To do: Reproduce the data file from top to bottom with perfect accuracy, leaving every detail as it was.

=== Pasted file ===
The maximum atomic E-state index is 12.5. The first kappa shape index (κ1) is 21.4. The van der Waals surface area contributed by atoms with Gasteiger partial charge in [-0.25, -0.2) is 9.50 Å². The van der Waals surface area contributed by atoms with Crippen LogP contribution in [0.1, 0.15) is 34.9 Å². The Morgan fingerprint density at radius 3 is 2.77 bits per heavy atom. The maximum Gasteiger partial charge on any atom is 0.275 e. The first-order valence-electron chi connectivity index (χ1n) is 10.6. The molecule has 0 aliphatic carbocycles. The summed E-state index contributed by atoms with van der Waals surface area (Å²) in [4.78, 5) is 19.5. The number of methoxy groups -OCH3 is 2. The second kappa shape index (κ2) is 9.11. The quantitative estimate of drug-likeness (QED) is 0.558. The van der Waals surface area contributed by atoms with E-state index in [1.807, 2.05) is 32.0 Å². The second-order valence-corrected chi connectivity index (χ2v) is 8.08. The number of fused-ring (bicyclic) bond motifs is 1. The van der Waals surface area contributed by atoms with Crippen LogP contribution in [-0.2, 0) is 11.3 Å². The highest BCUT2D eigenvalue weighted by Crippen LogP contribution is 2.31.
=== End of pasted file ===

The maximum atomic E-state index is 12.5. The first kappa shape index (κ1) is 21.4. The van der Waals surface area contributed by atoms with Gasteiger partial charge in [-0.25, -0.2) is 9.50 Å². The van der Waals surface area contributed by atoms with Crippen LogP contribution in [0.1, 0.15) is 34.9 Å². The Morgan fingerprint density at radius 3 is 2.77 bits per heavy atom. The maximum Gasteiger partial charge on any atom is 0.275 e. The first-order valence-electron chi connectivity index (χ1n) is 10.6. The molecule has 0 aliphatic carbocycles. The summed E-state index contributed by atoms with van der Waals surface area (Å²) in [4.78, 5) is 19.5. The number of methoxy groups -OCH3 is 2. The second kappa shape index (κ2) is 9.11. The quantitative estimate of drug-likeness (QED) is 0.558. The van der Waals surface area contributed by atoms with E-state index in [1.807, 2.05) is 32.0 Å². The second-order valence-corrected chi connectivity index (χ2v) is 8.08. The number of fused-ring (bicyclic) bond motifs is 1. The van der Waals surface area contributed by atoms with Crippen LogP contribution in [-0.2, 0) is 11.3 Å². The highest BCUT2D eigenvalue weighted by Crippen LogP contribution is 2.31.